1. Storage of material and equipment on completed roof membranes should be avoided. Where unavoidable, caution should be taken not to overload the assembly or underlying structural system and to provide proper membrane protection. Structural plywood sheathing over high-density rigid insulation has been found to provide low-cost, but effective, protection.

2. If construction traffic is anticipated in certain roof areas or pathways, a temporary walkway or layered protection should be provided.

3. The completed roof membrane should be constantly monitored and cleaned to prevent accumulation of sharp objects and/or debris that could damage the membrane.

4. Materials that may adversely affect the roof membrane should be identified and their proper use (and required membrane protection) understood and closely monitored.

5. On completion of construction activities, the roof should be thoroughly cleaned and inspected, with any damage repaired. Should membrane damage occur, infrared thermography or low/high-voltage scanning equipment can be useful for identifying moisture within the assembly.

6. Specifications and quality control procedures can be strengthened to ensure proper protection of completed roof assemblies.

The opinions expressed in Failures are based on the authors’ experiences and do not necessarily reflect those of the CSI or The Construction Specifier.

Deborah Slaton is an architectural conservator and principal with Wiss, Janney, Elstner Associates (WJE) in Northbrook, Illinois, specializing in historic preservation and materials conservation. She can be reached at dslaton@wje.com.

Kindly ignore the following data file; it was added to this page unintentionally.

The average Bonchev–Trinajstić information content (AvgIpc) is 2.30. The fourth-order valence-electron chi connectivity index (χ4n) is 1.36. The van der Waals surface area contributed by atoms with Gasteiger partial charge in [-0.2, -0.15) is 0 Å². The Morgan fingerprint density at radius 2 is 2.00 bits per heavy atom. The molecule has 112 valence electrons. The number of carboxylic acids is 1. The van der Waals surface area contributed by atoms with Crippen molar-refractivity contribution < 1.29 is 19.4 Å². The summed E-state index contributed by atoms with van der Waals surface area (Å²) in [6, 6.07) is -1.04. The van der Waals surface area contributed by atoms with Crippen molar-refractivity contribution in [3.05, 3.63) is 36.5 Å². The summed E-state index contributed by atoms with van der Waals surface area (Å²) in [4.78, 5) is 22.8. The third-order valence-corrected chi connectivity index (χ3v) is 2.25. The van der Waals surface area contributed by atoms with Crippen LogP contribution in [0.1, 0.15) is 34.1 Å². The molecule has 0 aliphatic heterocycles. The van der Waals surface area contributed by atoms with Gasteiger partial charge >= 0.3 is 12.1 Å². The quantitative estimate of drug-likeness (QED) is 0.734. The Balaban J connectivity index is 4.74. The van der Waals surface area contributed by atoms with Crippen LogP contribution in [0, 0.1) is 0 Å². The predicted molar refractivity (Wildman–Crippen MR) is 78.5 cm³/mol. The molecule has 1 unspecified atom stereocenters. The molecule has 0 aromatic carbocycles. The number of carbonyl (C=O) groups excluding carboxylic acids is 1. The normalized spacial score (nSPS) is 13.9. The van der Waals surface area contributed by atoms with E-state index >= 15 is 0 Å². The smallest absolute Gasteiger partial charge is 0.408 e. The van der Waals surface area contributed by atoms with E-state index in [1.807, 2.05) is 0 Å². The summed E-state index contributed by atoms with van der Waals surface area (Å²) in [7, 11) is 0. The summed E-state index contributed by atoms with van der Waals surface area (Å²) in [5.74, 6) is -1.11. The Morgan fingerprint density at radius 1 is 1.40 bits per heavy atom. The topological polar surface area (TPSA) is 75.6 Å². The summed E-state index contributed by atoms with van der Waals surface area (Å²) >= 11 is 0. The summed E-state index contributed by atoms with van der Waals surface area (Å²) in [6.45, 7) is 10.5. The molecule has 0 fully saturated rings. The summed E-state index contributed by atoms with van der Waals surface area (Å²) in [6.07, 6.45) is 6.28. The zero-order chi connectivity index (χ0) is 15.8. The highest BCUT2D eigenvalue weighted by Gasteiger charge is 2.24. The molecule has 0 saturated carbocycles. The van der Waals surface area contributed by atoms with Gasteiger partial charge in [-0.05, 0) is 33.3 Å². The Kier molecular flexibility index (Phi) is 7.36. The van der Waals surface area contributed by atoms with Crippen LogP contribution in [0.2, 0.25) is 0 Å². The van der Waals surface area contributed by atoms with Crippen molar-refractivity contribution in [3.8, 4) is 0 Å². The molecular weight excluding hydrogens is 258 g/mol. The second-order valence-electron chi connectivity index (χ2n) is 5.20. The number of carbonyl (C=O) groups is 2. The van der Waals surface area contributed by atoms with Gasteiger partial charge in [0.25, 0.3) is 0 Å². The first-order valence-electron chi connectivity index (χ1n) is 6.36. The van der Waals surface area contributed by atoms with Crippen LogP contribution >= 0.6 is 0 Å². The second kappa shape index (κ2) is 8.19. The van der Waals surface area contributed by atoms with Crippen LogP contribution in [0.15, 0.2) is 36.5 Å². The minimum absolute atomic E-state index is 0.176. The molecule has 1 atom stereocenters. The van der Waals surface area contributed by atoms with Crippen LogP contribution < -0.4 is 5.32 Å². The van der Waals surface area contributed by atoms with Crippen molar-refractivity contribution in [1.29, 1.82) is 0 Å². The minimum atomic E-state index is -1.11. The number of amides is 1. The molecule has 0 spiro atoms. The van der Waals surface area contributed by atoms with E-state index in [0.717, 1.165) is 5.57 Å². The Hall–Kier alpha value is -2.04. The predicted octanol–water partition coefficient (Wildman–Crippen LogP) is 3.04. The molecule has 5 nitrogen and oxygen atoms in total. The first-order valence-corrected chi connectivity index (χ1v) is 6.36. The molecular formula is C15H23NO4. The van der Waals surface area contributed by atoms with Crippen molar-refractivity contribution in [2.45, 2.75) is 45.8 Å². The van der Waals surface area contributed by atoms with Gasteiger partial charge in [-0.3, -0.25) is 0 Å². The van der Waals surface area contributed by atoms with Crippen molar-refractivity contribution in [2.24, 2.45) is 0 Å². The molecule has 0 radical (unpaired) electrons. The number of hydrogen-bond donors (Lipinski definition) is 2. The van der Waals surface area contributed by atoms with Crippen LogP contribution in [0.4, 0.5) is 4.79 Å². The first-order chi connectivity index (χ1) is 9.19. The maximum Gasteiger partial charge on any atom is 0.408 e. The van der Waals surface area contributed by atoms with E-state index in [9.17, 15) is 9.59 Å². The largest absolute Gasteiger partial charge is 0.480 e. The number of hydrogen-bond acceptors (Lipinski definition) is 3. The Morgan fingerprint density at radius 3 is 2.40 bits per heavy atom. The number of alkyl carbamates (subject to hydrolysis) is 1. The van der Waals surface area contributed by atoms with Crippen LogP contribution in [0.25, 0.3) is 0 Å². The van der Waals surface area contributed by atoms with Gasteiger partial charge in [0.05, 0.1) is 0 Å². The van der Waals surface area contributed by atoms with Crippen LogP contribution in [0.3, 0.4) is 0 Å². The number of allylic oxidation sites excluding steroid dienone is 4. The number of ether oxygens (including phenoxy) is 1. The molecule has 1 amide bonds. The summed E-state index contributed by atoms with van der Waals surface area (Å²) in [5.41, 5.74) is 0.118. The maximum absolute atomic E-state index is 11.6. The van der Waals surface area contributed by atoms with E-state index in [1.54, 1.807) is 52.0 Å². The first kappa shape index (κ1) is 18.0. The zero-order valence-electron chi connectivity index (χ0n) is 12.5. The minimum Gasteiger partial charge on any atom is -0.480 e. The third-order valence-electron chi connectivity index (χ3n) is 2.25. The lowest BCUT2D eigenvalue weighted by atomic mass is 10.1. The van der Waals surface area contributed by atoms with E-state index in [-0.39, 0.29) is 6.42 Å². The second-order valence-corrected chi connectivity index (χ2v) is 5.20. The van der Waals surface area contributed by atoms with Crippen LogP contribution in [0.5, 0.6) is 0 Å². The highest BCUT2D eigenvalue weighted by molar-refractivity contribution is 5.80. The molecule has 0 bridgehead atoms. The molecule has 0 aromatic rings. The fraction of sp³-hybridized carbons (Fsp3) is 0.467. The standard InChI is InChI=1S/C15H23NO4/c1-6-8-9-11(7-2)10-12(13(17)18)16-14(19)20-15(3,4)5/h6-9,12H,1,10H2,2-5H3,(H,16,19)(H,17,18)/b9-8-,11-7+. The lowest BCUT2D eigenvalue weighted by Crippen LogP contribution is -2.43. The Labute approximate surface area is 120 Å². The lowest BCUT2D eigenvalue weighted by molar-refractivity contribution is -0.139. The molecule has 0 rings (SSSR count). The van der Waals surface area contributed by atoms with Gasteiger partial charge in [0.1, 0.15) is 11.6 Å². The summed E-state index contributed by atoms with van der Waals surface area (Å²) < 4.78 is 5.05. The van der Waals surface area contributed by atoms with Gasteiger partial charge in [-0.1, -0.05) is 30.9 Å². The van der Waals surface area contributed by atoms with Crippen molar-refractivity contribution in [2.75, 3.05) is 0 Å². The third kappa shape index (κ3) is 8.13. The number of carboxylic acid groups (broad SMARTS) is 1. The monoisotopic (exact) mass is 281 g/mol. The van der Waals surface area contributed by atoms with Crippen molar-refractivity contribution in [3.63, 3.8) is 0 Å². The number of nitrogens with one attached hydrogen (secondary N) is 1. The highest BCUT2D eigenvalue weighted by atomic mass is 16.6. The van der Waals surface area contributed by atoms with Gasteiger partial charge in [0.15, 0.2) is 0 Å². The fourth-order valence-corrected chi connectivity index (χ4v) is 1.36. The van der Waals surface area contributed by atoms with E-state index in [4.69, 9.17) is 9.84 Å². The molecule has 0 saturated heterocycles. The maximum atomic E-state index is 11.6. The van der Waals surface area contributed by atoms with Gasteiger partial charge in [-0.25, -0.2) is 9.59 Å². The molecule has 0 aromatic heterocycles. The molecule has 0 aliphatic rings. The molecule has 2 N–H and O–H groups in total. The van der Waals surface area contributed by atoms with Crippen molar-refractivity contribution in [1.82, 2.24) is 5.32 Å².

David S. Patterson, AIA, is an architect and senior principal with the Princeton, New Jersey, office of WJE, specializing in investigation and repair of the building envelope. He can be reached at dpatterson@wje.com.

Jeffrey N. Sutterlin is an architectural engineer and senior associate with the Princeton office of WJE, specializing in investigation and repair of the building envelope. He can be reached at jsutterlin@wje.com.

Waterproofing for CMUs: What About Stucco?

In the July 2014 issue of The Construction Specifier, we published the article, “Durable Waterproofing for Concrete Masonry Walls: Redundancy Required,” by Robert M. Chamra, EIT and Beth Anne Feero. A month later, we received the following e-mail from G. Michael Starks, president of the Florida Lath & Plaster Bureau (FLAPB):

I thought this article offers sage advice should your plans call for struck and painted concrete masonry unit (CMU) walls. Unfortunately, the predominance of walls today are not struck and painted, but rather have some other exterior finish applied, such as stucco. In this case, recommending a waterproofing admixture or surface sealer without the caveat that doing so will greatly impair the bond of the stucco to the wall is a bit disingenuous. Applying sealers to the CMU prior to plastering requires further bond augmentation where stucco is specified.